World Sight Day: Mumbai innovators create reading device for the blind

Updated: Oct 11, 2018, 08:27 IST | Hemal Ashar

Mumbai award winning duo talks about BrailleMe, a device they have created to assist literacy and leisure reading for the blind on World Sight Day today

World Sight Day: Mumbai innovators create reading device for the blind
Surabhi (left) talks about BrailleMe as blind student Prathamesh Bendre uses the device. Pic/Nimesh Dave

Two young Mumbai innovators, Surabhi Srivastava and Shyam Shah, who work out of the IIT campus in Powai, are heartened at the response to their invention BrailleMe, a smart Braille display, priced at approximately Rs 25,000, which enables a blind person to read books and edit documents. BrailleMe converts text to Braille and Braille to text.

Surabhi explained how BrailleMe worked. "If a blind person wants to read a book, like perhaps Paulo Coelho’s The Alchemist and it is not available in Braille, but if it is available in soft copy, one can take that on to the SD card and the BrailleMe’s software auto converts it into Braille using the Braille code. BrailleMe enables a blind person to read books, documents, papers access computers or smart phones in Braille."

No writers
Shyam said BrailleMe eliminates the need for writers for blind students giving examinations. He explained, "Today, there is the need for writers because even if the student can write in Braille, the teacher assessing the paper will not know Braille. Plus, the question paper is provided in hard copy. In case of a blind student giving the exam using BrailleMe, if the question paper is made available in soft copy, the student can read the questions and type the answers in Braille. After submitting the SD card, when the examiner reads the same file on the computer, he/she will be able to read the file as ‘sighted’ text, because BrailleMe converts Braille to Text. Just by making the same question paper available in soft copy, the visually impaired students can write exams without a writer."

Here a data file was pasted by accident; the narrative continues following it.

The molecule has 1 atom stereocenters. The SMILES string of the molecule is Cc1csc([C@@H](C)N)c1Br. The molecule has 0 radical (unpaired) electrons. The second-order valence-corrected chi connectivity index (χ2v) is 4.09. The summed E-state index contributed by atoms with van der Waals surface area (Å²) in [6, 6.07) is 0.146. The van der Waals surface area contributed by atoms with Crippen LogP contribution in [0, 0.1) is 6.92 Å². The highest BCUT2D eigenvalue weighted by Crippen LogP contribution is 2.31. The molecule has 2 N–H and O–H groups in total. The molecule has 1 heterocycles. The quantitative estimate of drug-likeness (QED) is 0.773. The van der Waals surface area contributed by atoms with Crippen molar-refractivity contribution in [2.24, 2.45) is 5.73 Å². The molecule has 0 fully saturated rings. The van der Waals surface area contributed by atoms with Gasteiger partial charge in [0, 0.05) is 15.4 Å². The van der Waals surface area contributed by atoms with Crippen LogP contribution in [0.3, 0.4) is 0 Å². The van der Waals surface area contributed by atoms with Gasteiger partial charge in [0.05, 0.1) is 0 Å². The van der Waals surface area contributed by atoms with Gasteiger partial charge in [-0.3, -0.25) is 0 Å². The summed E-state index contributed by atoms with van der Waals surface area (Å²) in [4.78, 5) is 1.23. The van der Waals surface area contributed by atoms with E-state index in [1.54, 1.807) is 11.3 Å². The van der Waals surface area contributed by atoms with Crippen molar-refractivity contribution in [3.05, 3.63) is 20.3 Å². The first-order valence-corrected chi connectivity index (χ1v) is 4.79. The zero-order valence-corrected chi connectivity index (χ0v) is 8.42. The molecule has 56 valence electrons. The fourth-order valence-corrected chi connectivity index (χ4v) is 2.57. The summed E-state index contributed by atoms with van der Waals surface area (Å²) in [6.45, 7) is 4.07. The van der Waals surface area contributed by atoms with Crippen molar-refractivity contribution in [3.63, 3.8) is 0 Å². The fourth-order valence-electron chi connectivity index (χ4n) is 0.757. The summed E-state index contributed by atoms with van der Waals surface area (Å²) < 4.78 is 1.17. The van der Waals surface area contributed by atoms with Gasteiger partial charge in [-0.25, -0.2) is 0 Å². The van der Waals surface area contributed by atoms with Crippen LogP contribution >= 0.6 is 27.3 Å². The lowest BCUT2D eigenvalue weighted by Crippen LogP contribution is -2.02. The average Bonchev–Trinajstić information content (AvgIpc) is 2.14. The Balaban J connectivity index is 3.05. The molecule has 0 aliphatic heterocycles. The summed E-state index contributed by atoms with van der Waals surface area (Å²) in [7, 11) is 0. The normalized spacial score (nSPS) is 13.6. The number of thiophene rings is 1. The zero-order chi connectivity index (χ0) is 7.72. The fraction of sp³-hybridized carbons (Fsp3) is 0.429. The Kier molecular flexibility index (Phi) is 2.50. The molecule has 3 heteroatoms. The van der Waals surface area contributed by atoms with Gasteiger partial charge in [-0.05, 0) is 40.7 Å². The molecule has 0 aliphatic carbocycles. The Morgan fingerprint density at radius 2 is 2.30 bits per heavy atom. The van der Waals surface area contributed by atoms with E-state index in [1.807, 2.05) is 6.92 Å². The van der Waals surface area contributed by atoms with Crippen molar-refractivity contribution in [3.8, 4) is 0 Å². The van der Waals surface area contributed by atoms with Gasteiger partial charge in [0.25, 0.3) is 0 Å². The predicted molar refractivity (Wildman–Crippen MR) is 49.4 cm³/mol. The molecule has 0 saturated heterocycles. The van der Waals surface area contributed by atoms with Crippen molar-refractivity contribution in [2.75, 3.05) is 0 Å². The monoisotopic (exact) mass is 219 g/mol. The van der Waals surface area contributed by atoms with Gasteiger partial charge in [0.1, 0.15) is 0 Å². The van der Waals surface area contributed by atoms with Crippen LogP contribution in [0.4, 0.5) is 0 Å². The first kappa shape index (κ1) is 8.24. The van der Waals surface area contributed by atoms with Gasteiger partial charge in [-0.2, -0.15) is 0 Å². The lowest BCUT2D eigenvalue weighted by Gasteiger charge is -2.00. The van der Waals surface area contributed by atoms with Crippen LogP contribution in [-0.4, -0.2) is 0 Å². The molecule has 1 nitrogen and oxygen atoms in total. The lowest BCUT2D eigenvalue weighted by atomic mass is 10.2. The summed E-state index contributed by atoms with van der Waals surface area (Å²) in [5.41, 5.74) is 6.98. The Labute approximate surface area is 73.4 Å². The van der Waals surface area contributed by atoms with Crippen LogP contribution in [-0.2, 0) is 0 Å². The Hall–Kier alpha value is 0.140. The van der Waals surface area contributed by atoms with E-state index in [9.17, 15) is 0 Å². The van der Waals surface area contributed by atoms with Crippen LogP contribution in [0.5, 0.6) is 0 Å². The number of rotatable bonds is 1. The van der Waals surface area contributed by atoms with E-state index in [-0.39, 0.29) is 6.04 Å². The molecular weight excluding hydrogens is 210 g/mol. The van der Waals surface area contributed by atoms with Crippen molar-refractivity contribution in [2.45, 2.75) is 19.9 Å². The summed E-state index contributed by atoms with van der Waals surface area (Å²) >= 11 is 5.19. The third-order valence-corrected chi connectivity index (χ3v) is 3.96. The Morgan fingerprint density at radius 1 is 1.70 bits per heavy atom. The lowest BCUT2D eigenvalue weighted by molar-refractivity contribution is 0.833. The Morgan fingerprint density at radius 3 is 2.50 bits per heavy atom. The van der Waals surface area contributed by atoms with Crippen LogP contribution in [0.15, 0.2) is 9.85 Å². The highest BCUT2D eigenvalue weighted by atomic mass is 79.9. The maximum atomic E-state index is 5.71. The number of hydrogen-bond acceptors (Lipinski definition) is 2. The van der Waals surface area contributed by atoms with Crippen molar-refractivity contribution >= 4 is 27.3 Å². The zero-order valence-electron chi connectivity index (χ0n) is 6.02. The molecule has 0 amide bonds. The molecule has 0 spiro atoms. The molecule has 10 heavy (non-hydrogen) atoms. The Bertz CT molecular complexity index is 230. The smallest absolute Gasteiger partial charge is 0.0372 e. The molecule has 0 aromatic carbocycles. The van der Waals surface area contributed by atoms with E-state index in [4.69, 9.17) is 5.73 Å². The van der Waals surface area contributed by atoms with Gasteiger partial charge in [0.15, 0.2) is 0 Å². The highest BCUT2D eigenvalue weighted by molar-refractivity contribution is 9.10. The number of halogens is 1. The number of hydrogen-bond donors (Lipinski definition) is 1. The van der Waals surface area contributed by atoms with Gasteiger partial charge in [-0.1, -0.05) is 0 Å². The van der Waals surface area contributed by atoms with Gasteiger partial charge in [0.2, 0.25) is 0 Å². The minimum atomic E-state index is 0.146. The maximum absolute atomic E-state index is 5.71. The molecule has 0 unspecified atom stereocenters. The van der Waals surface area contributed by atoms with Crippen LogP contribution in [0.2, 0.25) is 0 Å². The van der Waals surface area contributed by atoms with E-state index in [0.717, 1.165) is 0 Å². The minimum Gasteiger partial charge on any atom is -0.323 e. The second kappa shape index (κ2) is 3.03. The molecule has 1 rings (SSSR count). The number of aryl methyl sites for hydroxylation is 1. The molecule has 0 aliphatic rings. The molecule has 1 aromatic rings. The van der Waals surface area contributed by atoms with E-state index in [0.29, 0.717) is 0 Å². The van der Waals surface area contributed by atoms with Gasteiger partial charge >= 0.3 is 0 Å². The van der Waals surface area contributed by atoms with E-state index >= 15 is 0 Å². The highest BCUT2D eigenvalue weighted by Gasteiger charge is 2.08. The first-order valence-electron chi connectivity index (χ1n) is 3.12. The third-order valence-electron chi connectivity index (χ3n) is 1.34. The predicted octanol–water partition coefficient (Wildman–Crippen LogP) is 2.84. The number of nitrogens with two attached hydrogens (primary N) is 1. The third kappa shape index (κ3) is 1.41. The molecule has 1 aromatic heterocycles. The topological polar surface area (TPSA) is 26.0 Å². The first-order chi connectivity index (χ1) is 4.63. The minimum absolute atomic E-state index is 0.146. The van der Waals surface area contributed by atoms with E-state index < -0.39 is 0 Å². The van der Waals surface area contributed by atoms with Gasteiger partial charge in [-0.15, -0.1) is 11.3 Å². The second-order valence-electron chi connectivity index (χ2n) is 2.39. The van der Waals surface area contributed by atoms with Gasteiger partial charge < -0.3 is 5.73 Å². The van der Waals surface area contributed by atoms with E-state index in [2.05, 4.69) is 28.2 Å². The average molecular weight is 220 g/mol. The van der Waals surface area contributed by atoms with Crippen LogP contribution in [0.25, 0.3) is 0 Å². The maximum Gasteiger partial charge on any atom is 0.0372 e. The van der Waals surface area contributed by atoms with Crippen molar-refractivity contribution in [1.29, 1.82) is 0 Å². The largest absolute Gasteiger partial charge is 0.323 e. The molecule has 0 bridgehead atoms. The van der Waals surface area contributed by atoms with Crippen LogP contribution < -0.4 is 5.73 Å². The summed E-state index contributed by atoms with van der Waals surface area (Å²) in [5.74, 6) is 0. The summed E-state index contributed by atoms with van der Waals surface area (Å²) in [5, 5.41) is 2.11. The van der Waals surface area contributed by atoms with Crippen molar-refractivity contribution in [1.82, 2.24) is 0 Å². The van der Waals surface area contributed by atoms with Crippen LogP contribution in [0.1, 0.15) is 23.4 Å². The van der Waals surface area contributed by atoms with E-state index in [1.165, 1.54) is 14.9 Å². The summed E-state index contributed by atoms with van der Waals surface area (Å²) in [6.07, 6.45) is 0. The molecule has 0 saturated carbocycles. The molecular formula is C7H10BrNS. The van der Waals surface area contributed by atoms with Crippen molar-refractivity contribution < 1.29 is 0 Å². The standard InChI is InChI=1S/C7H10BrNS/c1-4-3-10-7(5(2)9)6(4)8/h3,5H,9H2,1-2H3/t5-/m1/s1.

Poetry live
The big plus point for BrailleMe is that the Braille script is mainly six dots, a full book in Braille maybe like the Oxford dictionary, would take up a lot of space, an entire cupboard maybe! So, it is very cumbersome to store Braille books. Prathamesh Bendre, who uses the device and writes poetry himself, said, "With BrailleMe I could savour the lines of poet, Harivanshrai Bachchan."

Both Shyam and Surabhi demonstrate how light their device is, it weighs 600g and can be ferried around in a small bag. On World Sight Day, which falls today, October 11, Shyam and Surabhi co-founders of Innovision, their company which was started for building the next generation of ‘assistive’ technology, "BrailleMe is just one step towards developing technologies which can catalyze social change. Here, with BrailleMe it is ‘Literacy amongst the Visually Impaired (VI)’ which is being catalysed, finished Shyam and Surabhi, whose invention BrailleMe was awarded the Touch of Genius Prize by the National Braille Press, USA in March this year. This prize, given in San Diego was for the most innovative product for the Visually Impaired. The Touch of Genius Prize is awarded every year to one groundbreaking innovation globally.

Rs 25k
Approximate price of the BrailleMe device

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